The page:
Examination of Witnesses (Question Numbers
CAMPBELL MP AND
24 MARCH 2009
Q560 David Davies: Would you agree
then that prison works?
Mr Hanson: There is a range of
things. I think that prison works in some circumstances and community-based
sentences can work in others. It will depend on the reasons why
people are involved and what the interventions are. In some instances
I think immediate custody and interventions in prison are an appropriate
sentence; in other areas a community-based sentence will have
much more of an impact. What we both want is a change of behaviour
and prevention of re-offending along with an element of punishment.
Q561 Mr Streeter: We have heard from
almost every witness in this inquiry that parenting is at the
heart of this matter. I think we all agree with what and what
goes on in our homes is crucial in terms of the outcomes for young
people. Of course it is very easy to say that and very hard to
make a real difference. Mr Campbell, what is the Home Office really
doing about making our parents in this country more responsible?
Mr Campbell: I think there are
two elements to it. The first is how you support parents in what
can often be very difficult circumstances. The second thing is
what happens if they do not respond to that support and if they
simply will not engage. Let me deal with the former first. Most
of the support for parents with regard to TKAP comes via the Department
for Children, Schools and Families through a whole variety of
things like, for example, early intervention programmes, family
intervention programmes and of course the fact that there are
parenting practitioners in every local authority area. It is about
giving parents access to the right advice to allow them to meet,
perhaps together, in order not just to discuss with professionals
how best they can resolve issues within their families but also
to work with other parents in those areas, too. It is, as you
suggest, a longer term, very much a preventative approach. I think
the important lesson is: the earlier the intervention, the better
and getting parents to acknowledge that they have a problem and
that they can get help. When that happens, I have to say Mr Streeter,
the parents have been very appreciative that there is somebody
there for them to speak to and to help to resolve their issues.
Of course, if they do not respond to that, if they fail to engage,
then there are things which can come into place, like for example
parenting orders where they can actually be held to account for
what their children are getting up to. I think the evidence is
of a willingness by many parents to engage, particularly if it
is a TKAP area where there has been a history developing of this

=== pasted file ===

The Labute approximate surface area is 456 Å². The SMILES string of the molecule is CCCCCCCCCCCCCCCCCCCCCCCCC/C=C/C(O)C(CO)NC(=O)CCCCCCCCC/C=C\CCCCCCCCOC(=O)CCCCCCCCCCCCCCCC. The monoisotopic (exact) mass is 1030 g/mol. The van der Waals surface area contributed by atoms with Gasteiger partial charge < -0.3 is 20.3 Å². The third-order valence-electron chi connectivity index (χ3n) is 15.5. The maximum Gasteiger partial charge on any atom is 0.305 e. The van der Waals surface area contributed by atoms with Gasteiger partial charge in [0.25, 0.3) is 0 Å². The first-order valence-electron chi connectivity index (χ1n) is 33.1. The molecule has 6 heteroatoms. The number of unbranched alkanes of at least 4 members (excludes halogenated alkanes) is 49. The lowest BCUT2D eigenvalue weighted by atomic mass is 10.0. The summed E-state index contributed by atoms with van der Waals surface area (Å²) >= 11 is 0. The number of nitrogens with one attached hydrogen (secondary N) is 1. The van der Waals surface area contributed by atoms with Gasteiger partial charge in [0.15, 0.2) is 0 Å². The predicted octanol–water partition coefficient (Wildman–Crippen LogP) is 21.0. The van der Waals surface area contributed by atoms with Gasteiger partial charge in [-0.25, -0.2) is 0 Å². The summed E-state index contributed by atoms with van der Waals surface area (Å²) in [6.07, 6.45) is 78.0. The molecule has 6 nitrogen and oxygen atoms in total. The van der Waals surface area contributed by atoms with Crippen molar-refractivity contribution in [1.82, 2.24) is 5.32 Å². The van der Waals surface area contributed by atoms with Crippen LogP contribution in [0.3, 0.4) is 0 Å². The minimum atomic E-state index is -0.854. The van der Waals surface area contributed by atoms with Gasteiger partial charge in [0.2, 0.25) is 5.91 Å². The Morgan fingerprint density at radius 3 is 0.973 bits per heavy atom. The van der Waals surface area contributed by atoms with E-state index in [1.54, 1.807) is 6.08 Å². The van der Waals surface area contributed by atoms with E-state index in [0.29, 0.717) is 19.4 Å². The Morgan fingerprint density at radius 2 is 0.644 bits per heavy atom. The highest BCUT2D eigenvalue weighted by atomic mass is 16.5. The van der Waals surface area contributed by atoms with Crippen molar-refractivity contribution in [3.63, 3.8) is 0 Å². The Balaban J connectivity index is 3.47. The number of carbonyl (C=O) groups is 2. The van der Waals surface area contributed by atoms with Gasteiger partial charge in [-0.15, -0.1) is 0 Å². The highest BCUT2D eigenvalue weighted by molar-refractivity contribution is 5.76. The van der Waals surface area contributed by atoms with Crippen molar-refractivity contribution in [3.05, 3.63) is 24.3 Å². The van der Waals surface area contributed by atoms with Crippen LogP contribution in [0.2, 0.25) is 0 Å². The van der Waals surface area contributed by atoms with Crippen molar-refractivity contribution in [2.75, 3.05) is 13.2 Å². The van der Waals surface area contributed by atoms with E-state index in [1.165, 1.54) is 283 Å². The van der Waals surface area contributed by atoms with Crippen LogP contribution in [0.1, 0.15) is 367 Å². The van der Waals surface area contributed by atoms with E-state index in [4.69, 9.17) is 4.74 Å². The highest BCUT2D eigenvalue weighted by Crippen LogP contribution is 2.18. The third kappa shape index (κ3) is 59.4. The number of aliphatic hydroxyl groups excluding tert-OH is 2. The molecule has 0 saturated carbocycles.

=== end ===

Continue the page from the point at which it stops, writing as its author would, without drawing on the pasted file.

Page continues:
particular problem because they want to get involved to make sure
that their children are not victims, but also that their children
are not perpetrators.
Q562 Ms Buck: We had some very powerful
evidence earlier this morning from Professor Kevin Browne about,
as he put it, the indisputable impact of violent video games upon
young people's behaviour, sometimes in terms of giving them a
role for acting out and sometimes more broadly just in terms of
de-sensitising people to violence. I wonder what your view is
of what the Government should do about it. Following on from the
last question in terms of parenting, is it not the case that many
of the people we are most worried about are young people whose
parents are themselves in some way either absentphysically
absent or mentally absentand incapable really of exercising
that proper control that a child should have in a loving environment?
What is the answer to that dilemma?
Mr Campbell: Perhaps I could deal
with the video games first. Of course Professor Tanya Byron did
a review for us entitled Safer Children in a Digital World.
One of the key recommendations that she made was to set up a UK
Council for Child Internet Safety. That council has met on a number
of occasions and in fact working groups are now in place and looking
at various aspects. I have to say that perhaps the driving force
most recently has been around images of children on the internet,
but not exclusively so. She also had quite a lot to say about
video games. What she said was, and I think there is some fairness
certainly in the first point, that videos can play a very important
and constructive part in the lives of young children. However,
of course there is concern about videos and also video games and
about the longer term effects. I think there is some evidence
of a short-term effect but as for the longer term effect of exposure
to these videos and video games, the evidence is not there, probably
because it is a relatively recent phenomenon. The council working
groups are looking at this issue. I think we certainly want to
empower parents to have greater information at their disposal.